The Israel National Brain Gain program that Eyal heads can match returning Israelis to a network of 350 companies in Israel and it also assists them with bureaucratic and other issues that may deter their return. Initial findings of a recent survey conducted by the program among 800 people who are living abroad or returned via the program found that most of the program’s academics living abroad left Israel for career reasons. And those who return, do so because they view Israel as their country and because their family is here, Eyal said.
Dar, 32, and Adi, 31, are married and prefer not to disclose their family name as they are still not sure if they will be relocating. Both are bio-medical engineers and are still checking out the work options available abroad. Both have jobs in Israel and said their motivation is to advance their careers and climb the economic ladder. “Economically the value you get for the work you do is higher abroad than in Israel,” said Dar. His brother also left, and came back to Israel after 10 years abroad. “My mother raises the issue of Zionism and she says there is no place like Israel. But we are a different generation. We have done our bit for the country by going to the Army and now we want to get ahead economically. In Israel it is almost impossible to get ahead, to exist.”
The high cost of living and the deterioration of public services and education in Israel drove citizens to the streets in protests in the summer of 2011, spurring the government to take steps to lower prices for its citizens. “The exit of highly skilled Israelis to work and live abroad – with some of them staying abroad is unavoidable if Israel wants to be part of the global world and global economy. It would be disastrous if Israel tried to be a closed economy,” said Omer Moav, professor of economics at the University of Warwick and the Interdisciplinary Center Herzliya. “However the government must take this brain drain problem into account in terms of policy. We need to allow Israelis to have a reasonable life here, especially for those who have higher education and who have the ability to push our economy forward. The returns-to-skills shouldn’t be taxed so heavily.”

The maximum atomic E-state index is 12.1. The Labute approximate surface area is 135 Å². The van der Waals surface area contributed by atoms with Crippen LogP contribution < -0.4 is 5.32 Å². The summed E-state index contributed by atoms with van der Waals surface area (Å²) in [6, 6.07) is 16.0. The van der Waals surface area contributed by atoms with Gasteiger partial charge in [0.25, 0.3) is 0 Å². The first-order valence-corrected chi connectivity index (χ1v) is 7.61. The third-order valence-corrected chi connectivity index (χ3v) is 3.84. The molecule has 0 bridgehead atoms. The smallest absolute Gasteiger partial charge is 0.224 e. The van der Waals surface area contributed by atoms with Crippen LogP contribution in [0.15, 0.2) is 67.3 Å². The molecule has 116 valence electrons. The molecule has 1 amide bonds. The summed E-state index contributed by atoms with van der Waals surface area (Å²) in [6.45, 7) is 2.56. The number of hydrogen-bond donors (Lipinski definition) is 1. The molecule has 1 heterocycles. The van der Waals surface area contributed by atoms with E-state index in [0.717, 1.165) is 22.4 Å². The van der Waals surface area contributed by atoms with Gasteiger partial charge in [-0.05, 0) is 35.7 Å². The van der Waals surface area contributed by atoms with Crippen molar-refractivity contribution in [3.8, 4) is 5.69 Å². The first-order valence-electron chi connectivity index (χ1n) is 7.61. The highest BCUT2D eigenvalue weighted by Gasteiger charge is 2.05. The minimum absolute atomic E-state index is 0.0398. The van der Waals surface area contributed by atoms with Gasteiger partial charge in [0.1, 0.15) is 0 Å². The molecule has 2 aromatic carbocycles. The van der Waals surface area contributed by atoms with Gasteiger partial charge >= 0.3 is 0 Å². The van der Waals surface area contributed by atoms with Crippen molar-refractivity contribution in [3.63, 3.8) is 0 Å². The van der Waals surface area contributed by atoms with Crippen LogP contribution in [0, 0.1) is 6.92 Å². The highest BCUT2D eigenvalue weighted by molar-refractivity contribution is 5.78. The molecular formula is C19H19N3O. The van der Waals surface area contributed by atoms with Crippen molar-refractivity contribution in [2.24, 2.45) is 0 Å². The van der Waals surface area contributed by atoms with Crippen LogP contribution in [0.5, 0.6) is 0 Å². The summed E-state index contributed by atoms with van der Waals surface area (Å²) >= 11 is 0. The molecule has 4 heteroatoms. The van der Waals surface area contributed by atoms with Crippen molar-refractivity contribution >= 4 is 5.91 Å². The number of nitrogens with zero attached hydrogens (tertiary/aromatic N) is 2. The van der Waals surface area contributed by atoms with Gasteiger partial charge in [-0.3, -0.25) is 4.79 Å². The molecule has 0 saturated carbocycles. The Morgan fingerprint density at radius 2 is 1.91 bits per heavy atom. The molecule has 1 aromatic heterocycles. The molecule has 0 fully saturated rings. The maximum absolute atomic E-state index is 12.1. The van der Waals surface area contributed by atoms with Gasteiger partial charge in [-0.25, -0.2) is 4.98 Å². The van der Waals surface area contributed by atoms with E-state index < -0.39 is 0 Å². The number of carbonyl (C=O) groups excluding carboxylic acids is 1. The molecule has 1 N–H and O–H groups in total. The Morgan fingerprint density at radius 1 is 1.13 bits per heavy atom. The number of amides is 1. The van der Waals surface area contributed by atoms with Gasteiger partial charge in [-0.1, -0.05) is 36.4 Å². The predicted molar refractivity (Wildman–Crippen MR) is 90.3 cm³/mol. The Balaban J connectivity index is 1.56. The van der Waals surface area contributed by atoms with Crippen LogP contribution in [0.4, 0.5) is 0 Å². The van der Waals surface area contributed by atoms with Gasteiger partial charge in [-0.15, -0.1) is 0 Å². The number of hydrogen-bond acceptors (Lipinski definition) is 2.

“The Zionist dream is to have people here and a successful state,” Moav said. “A dictatorship that just locks people in is not an attractive option nor a reasonable scenario. But another way is to create a country that is great to live in. Unfortunately that is not the case in terms of housing, cost of living, bureaucracy, or security for that matter. When the Zionist dream, with its strong socialist roots, meets the global economy, a change in policy is required to maintain the skilled Israelis in Israel.”
Israel’s Greatest Victory?: Seth Siegel, Jerusalem Post, Sept. 8, 2016 —There isn’t a high school student in Israel who doesn’t know about the War of Independence, the Six Day War and the audacious raid at Entebbe among other Israeli triumphs on land, sea and air. Far less known to most – yet with potentially greater impact and reach – is Israel’s triumph over nature and its current water abundance in a time of growing global scarcity.
SpaceCom to Recoup $173m, Plus Interest, for Destroyed Satellite: Judah Ari Gross, Times of Israel, Sept. 4, 2016—Israel’s Aerospace Industries will compensate a communications firm whose satellite was destroyed in a fiery rocket explosion last week, IAI said Sunday.
Israel Launches New Ofek-11 Spy Satellite (Video): Breaking Israel News, Sept. 14, 2016—Israel launched its Ofek-11 observation satellite from the Palmachim army base on Tuesday in a breathtaking display of aerodynamic splendor. Watch it make its way into space!
Israeli Invention Helps Paralysed Woman Finish Race: Josh Jackman, the JC, Sept. 12, 2016—A woman who is paralysed from the chest down has completed the Great North Run wearing an Israeli exoskeleton. Claire Lomas, who has also finished the London Marathon, took five days to walk the half marathon in the ReWalk suit, created by Israeli entrepreneur Amit Goffer after he was paralysed in a car crash.